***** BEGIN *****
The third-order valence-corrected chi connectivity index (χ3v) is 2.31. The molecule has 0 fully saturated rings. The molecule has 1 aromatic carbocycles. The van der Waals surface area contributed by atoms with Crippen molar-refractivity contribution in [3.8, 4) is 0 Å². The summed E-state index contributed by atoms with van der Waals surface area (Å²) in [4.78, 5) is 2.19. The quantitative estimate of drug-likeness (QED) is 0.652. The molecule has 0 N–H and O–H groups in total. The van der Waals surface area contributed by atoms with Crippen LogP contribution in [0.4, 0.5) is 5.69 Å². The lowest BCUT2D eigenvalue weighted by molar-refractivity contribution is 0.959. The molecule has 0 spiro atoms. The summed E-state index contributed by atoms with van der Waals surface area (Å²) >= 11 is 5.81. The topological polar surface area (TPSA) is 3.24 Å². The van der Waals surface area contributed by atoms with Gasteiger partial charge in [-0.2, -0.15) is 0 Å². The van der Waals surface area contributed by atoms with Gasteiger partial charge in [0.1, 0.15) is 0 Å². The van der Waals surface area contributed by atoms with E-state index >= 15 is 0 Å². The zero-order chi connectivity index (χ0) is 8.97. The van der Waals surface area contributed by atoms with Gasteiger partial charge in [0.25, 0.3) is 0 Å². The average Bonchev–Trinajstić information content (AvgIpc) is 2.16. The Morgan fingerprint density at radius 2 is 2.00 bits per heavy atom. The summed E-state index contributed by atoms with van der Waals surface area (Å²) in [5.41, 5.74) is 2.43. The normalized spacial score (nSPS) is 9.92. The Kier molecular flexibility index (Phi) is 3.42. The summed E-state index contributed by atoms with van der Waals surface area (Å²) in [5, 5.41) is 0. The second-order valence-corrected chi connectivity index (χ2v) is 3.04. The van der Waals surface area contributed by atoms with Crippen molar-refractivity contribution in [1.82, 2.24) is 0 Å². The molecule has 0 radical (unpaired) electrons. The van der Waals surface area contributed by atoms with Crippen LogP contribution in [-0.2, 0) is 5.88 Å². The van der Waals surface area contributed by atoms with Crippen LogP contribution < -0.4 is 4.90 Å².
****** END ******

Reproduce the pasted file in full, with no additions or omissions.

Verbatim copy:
The third-order valence-corrected chi connectivity index (χ3v) is 2.31. The molecule has 0 fully saturated rings. The molecule has 1 aromatic carbocycles. The van der Waals surface area contributed by atoms with Crippen molar-refractivity contribution in [3.8, 4) is 0 Å². The summed E-state index contributed by atoms with van der Waals surface area (Å²) in [4.78, 5) is 2.19. The quantitative estimate of drug-likeness (QED) is 0.652. The molecule has 0 N–H and O–H groups in total. The van der Waals surface area contributed by atoms with Crippen LogP contribution in [0.4, 0.5) is 5.69 Å². The lowest BCUT2D eigenvalue weighted by molar-refractivity contribution is 0.959. The molecule has 0 spiro atoms. The summed E-state index contributed by atoms with van der Waals surface area (Å²) >= 11 is 5.81. The topological polar surface area (TPSA) is 3.24 Å². The van der Waals surface area contributed by atoms with Gasteiger partial charge in [-0.2, -0.15) is 0 Å². The van der Waals surface area contributed by atoms with Gasteiger partial charge in [0.1, 0.15) is 0 Å². The van der Waals surface area contributed by atoms with E-state index >= 15 is 0 Å². The zero-order chi connectivity index (χ0) is 8.97. The van der Waals surface area contributed by atoms with Gasteiger partial charge in [0.25, 0.3) is 0 Å². The average Bonchev–Trinajstić information content (AvgIpc) is 2.16. The Morgan fingerprint density at radius 2 is 2.00 bits per heavy atom. The summed E-state index contributed by atoms with van der Waals surface area (Å²) in [5.41, 5.74) is 2.43. The normalized spacial score (nSPS) is 9.92. The Kier molecular flexibility index (Phi) is 3.42. The summed E-state index contributed by atoms with van der Waals surface area (Å²) in [5, 5.41) is 0. The second-order valence-corrected chi connectivity index (χ2v) is 3.04. The van der Waals surface area contributed by atoms with Crippen molar-refractivity contribution in [1.82, 2.24) is 0 Å². The molecule has 0 radical (unpaired) electrons. The van der Waals surface area contributed by atoms with Crippen LogP contribution in [-0.2, 0) is 5.88 Å². The van der Waals surface area contributed by atoms with Crippen LogP contribution < -0.4 is 4.90 Å².